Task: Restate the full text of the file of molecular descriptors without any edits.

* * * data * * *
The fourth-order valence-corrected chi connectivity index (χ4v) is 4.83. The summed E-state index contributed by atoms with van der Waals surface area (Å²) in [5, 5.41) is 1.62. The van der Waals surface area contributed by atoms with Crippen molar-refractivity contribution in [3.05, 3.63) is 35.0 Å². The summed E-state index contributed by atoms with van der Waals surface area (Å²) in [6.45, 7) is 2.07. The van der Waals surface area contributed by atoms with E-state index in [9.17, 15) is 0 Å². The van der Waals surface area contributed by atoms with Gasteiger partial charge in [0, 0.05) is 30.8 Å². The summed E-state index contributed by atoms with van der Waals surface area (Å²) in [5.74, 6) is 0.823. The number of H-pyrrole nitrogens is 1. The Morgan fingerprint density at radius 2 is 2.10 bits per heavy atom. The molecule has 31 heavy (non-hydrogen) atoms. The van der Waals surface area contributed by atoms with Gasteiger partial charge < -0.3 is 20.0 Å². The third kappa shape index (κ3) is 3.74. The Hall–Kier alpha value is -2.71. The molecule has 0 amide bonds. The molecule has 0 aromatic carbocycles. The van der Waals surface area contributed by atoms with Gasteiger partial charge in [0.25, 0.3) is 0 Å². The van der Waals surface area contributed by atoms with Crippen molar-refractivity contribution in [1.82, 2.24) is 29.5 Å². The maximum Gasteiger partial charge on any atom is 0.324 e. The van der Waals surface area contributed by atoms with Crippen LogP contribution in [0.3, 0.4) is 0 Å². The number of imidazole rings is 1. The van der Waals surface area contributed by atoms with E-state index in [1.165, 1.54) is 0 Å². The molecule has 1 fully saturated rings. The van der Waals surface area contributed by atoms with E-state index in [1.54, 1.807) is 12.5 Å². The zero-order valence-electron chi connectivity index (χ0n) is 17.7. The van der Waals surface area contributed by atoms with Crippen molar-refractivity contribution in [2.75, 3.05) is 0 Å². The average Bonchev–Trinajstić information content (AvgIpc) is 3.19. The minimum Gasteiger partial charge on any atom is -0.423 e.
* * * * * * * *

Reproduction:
The fourth-order valence-corrected chi connectivity index (χ4v) is 4.83. The summed E-state index contributed by atoms with van der Waals surface area (Å²) in [5, 5.41) is 1.62. The van der Waals surface area contributed by atoms with Crippen molar-refractivity contribution in [3.05, 3.63) is 35.0 Å². The summed E-state index contributed by atoms with van der Waals surface area (Å²) in [6.45, 7) is 2.07. The van der Waals surface area contributed by atoms with E-state index in [9.17, 15) is 0 Å². The van der Waals surface area contributed by atoms with Gasteiger partial charge in [0, 0.05) is 30.8 Å². The summed E-state index contributed by atoms with van der Waals surface area (Å²) in [5.74, 6) is 0.823. The number of H-pyrrole nitrogens is 1. The Morgan fingerprint density at radius 2 is 2.10 bits per heavy atom. The molecule has 31 heavy (non-hydrogen) atoms. The van der Waals surface area contributed by atoms with Gasteiger partial charge < -0.3 is 20.0 Å². The third kappa shape index (κ3) is 3.74. The Hall–Kier alpha value is -2.71. The molecule has 0 amide bonds. The molecule has 0 aromatic carbocycles. The van der Waals surface area contributed by atoms with Gasteiger partial charge in [0.25, 0.3) is 0 Å². The van der Waals surface area contributed by atoms with Crippen molar-refractivity contribution in [1.82, 2.24) is 29.5 Å². The maximum Gasteiger partial charge on any atom is 0.324 e. The van der Waals surface area contributed by atoms with Crippen LogP contribution in [0.3, 0.4) is 0 Å². The number of imidazole rings is 1. The van der Waals surface area contributed by atoms with E-state index in [1.165, 1.54) is 0 Å². The molecule has 1 fully saturated rings. The van der Waals surface area contributed by atoms with E-state index in [1.54, 1.807) is 12.5 Å². The zero-order valence-electron chi connectivity index (χ0n) is 17.7. The van der Waals surface area contributed by atoms with Crippen molar-refractivity contribution in [2.75, 3.05) is 0 Å². The average Bonchev–Trinajstić information content (AvgIpc) is 3.19. The minimum Gasteiger partial charge on any atom is -0.423 e.